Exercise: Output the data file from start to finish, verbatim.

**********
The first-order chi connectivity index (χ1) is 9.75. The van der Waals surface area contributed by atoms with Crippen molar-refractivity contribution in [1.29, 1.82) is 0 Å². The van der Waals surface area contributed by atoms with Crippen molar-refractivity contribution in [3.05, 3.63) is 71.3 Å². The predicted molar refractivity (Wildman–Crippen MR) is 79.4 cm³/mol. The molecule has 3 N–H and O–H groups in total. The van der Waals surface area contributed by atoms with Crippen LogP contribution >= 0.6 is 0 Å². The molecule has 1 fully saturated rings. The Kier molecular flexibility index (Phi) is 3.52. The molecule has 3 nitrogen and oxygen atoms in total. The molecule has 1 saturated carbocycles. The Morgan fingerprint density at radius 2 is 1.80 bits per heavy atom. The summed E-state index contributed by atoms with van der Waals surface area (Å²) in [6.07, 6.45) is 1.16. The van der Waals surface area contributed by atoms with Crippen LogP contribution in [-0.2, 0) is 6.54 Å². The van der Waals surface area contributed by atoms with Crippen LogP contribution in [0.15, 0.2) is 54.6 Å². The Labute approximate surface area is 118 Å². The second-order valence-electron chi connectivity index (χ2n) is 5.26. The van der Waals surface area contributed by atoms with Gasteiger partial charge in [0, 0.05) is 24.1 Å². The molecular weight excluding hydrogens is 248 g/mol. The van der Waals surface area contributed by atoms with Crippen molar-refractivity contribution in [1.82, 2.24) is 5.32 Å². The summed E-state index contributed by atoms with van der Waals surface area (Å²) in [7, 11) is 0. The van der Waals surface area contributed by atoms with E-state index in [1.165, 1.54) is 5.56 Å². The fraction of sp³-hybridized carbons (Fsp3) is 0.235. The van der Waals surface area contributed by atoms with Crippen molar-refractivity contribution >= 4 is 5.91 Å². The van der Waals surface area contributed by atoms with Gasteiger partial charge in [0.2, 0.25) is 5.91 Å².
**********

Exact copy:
The first-order chi connectivity index (χ1) is 9.75. The van der Waals surface area contributed by atoms with Crippen molar-refractivity contribution in [1.29, 1.82) is 0 Å². The van der Waals surface area contributed by atoms with Crippen molar-refractivity contribution in [3.05, 3.63) is 71.3 Å². The predicted molar refractivity (Wildman–Crippen MR) is 79.4 cm³/mol. The molecule has 3 N–H and O–H groups in total. The van der Waals surface area contributed by atoms with Crippen LogP contribution >= 0.6 is 0 Å². The molecule has 1 fully saturated rings. The Kier molecular flexibility index (Phi) is 3.52. The molecule has 3 nitrogen and oxygen atoms in total. The molecule has 1 saturated carbocycles. The Morgan fingerprint density at radius 2 is 1.80 bits per heavy atom. The summed E-state index contributed by atoms with van der Waals surface area (Å²) in [6.07, 6.45) is 1.16. The van der Waals surface area contributed by atoms with Crippen LogP contribution in [-0.2, 0) is 6.54 Å². The van der Waals surface area contributed by atoms with Crippen LogP contribution in [0.15, 0.2) is 54.6 Å². The Labute approximate surface area is 118 Å². The second-order valence-electron chi connectivity index (χ2n) is 5.26. The van der Waals surface area contributed by atoms with Gasteiger partial charge in [0, 0.05) is 24.1 Å². The molecular weight excluding hydrogens is 248 g/mol. The van der Waals surface area contributed by atoms with Crippen molar-refractivity contribution in [1.82, 2.24) is 5.32 Å². The summed E-state index contributed by atoms with van der Waals surface area (Å²) in [7, 11) is 0. The van der Waals surface area contributed by atoms with E-state index in [1.165, 1.54) is 5.56 Å². The fraction of sp³-hybridized carbons (Fsp3) is 0.235. The van der Waals surface area contributed by atoms with Crippen molar-refractivity contribution >= 4 is 5.91 Å². The van der Waals surface area contributed by atoms with Gasteiger partial charge in [0.2, 0.25) is 5.91 Å².